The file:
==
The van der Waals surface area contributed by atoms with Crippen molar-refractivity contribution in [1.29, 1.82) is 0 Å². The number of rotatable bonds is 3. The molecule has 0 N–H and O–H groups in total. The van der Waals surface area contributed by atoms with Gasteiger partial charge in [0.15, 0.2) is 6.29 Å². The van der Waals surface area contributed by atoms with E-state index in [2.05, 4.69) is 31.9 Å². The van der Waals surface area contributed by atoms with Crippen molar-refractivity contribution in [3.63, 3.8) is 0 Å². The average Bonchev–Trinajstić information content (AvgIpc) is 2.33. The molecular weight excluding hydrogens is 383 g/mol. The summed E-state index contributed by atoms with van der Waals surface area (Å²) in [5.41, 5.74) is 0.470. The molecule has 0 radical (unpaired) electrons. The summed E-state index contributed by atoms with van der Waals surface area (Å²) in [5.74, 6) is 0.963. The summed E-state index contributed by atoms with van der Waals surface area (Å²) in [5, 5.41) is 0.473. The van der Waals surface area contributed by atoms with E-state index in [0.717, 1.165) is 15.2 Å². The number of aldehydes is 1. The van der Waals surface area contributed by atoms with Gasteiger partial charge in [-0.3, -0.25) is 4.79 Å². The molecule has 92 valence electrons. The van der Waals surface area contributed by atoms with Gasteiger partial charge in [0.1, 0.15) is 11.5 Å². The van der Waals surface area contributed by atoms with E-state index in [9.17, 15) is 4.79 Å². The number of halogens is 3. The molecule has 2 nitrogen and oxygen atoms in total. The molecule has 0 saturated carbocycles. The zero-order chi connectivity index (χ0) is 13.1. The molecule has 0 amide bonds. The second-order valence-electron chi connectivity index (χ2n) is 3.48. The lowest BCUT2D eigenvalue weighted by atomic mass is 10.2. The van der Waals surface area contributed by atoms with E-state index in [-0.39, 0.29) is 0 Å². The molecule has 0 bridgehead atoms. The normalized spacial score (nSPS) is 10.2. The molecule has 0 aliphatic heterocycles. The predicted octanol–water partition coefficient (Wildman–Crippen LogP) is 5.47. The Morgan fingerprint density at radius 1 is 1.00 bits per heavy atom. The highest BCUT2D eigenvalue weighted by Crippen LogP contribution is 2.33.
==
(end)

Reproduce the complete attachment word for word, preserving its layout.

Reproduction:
The van der Waals surface area contributed by atoms with Crippen molar-refractivity contribution in [1.29, 1.82) is 0 Å². The number of rotatable bonds is 3. The molecule has 0 N–H and O–H groups in total. The van der Waals surface area contributed by atoms with Gasteiger partial charge in [0.15, 0.2) is 6.29 Å². The van der Waals surface area contributed by atoms with E-state index in [2.05, 4.69) is 31.9 Å². The van der Waals surface area contributed by atoms with Crippen molar-refractivity contribution in [3.63, 3.8) is 0 Å². The average Bonchev–Trinajstić information content (AvgIpc) is 2.33. The molecular weight excluding hydrogens is 383 g/mol. The summed E-state index contributed by atoms with van der Waals surface area (Å²) in [5.41, 5.74) is 0.470. The molecule has 0 radical (unpaired) electrons. The summed E-state index contributed by atoms with van der Waals surface area (Å²) in [5.74, 6) is 0.963. The summed E-state index contributed by atoms with van der Waals surface area (Å²) in [5, 5.41) is 0.473. The van der Waals surface area contributed by atoms with E-state index in [0.717, 1.165) is 15.2 Å². The number of aldehydes is 1. The van der Waals surface area contributed by atoms with Gasteiger partial charge in [-0.3, -0.25) is 4.79 Å². The molecule has 92 valence electrons. The van der Waals surface area contributed by atoms with Gasteiger partial charge in [0.1, 0.15) is 11.5 Å². The van der Waals surface area contributed by atoms with E-state index in [9.17, 15) is 4.79 Å². The number of halogens is 3. The molecule has 2 nitrogen and oxygen atoms in total. The molecule has 0 saturated carbocycles. The zero-order chi connectivity index (χ0) is 13.1. The molecule has 0 amide bonds. The second-order valence-electron chi connectivity index (χ2n) is 3.48. The lowest BCUT2D eigenvalue weighted by atomic mass is 10.2. The van der Waals surface area contributed by atoms with E-state index in [-0.39, 0.29) is 0 Å². The molecule has 0 bridgehead atoms. The normalized spacial score (nSPS) is 10.2. The molecule has 0 aliphatic heterocycles. The predicted octanol–water partition coefficient (Wildman–Crippen LogP) is 5.47. The Morgan fingerprint density at radius 1 is 1.00 bits per heavy atom. The highest BCUT2D eigenvalue weighted by Crippen LogP contribution is 2.33.